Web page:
The media can be so clever. They have such creative ways to say things to trigger emotions in people to help a story gain traction. After all, if you can’t get the reader’s attention with the headline, you might not get it at all.
Trump tax-cut winners: the shareholder class
That’s a headline that recently caught my attention, and gave me pause. (I’d link the story but it doesn’t deserve any more clicks.)
Oh, my! The Shareholder Class? What complete nonsense, and complete misuse of the term. In the financial services world, “shareholder class” defines nothing more than the channel by which a shareholder purchases shares. Generally speaking, people in different shareholder classes pay different rates to invest in a security.
It seems the headline would like to have readers believe that those people who own shares belong to some sort of a class that the rest of us aren’t entitled to. For those who bothered to read past the headline, it became clear that the “shareholder class” is not synonymous with the one-percenters who have been vilified in recent years.
Here’s a quote from the article:
There are a lot of middle-class families that own stocks, of course. The shareholder class includes virtually everybody with a 401(k), pension or other retirement plan that invests in public equities. That still represents a majority of Americans. Gallup’s latest survey shows that 54% of Americans have some sort of stock-market investment.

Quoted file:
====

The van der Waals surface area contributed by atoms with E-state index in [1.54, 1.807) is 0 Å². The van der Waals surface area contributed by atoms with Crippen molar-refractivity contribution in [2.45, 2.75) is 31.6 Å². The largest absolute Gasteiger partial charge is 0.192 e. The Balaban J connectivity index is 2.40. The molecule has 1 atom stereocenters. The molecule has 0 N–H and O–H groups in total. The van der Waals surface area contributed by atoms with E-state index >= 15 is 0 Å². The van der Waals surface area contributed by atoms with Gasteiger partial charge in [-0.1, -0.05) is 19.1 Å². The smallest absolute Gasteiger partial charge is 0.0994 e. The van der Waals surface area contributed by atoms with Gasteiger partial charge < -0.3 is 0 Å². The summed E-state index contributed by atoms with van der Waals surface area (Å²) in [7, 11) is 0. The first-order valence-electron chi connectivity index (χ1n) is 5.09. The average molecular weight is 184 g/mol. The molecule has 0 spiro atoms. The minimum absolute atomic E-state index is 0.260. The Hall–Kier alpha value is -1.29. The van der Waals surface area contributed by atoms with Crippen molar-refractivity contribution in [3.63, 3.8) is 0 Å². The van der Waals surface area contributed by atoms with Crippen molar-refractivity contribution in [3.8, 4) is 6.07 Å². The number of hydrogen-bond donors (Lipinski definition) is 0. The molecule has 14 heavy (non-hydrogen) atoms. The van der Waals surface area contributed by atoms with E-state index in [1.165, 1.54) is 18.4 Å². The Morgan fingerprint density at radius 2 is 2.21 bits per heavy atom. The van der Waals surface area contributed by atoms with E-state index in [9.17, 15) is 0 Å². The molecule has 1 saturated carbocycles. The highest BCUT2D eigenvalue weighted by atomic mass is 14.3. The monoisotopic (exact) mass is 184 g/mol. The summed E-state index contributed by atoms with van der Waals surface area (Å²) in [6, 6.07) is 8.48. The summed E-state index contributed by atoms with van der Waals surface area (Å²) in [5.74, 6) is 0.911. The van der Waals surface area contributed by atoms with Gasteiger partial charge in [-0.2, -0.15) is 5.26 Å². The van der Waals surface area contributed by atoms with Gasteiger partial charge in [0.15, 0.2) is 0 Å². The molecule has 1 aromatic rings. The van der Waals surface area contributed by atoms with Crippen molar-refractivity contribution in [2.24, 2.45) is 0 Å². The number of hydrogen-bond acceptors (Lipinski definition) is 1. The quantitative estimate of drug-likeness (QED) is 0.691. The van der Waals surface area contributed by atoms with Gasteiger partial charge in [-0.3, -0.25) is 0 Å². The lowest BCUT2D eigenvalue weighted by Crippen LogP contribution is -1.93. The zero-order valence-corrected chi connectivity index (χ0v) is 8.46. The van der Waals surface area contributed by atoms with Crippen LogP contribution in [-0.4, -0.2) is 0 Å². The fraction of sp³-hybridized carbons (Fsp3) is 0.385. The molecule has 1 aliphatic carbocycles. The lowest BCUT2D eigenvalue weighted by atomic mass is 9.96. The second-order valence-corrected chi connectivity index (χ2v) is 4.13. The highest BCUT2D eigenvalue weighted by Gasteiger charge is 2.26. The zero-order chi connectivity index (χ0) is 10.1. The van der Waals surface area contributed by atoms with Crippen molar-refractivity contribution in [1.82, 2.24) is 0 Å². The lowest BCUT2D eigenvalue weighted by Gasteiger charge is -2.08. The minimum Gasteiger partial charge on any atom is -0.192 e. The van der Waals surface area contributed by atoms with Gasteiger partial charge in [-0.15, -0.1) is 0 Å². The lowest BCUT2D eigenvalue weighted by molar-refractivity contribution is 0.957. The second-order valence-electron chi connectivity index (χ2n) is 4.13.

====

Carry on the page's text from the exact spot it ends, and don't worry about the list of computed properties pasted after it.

The chances are very good that you or somebody in your immediate family is part of the “shareholder class” as defined by the story.
Here’s some critical reasoning:
- If the shareholder class represents the majority of Americans,
- And the shareholder class will benefit from the tax cuts,
- Then the tax cuts will benefit the majority of Americans
Tax cuts will benefit the majority of Americans
Why wasn’t that the headline? Because it’s not trendy for the media to be direct or truthful. It’s all about impressions and clicks these days.
From my perspective, the article backslid even further by citing that fewer people owned stocks in 2017 than any time since 1999. Thankfully, a chart embedded in the post told a more complete story than did the text: 2007 was the year in which the highest percentage of people (65%) had investments in the stock market. No additional context was provided.
Gee, I wonder what happened after 2007. Oh that’s right, a virtual meltdown of the United States’ financial system and a 50%+ drop in the stock market. It was a period of such drastic economic turmoil that it earned the nickname “Great Recession.” During the same time frame, boomers began reaching retirement age; not exactly a stage of life when people take a lot of risk with their investments by pumping more money into stocks.
Could anyone really expect stock participation rates to not fall under these conditions? In the famous words of former President George H.W Bush, “It wouldn’t be a prudent thing to do.”
Even many of those people who pulled their money out of the stock market for fear of losing their life savings have likely begun to start putting some of it back in the market. If not, that’s their problem. There’s no reason people who have chosen to invest in the future of America should be lumped into any class other than “Smart”. According to the business school I went to, that’s Capitalism 101.
Be diligent and be smart. If you see a headline that causes you to pause, dig into the facts a little bit and apply some reasoning. And may the truth set you free.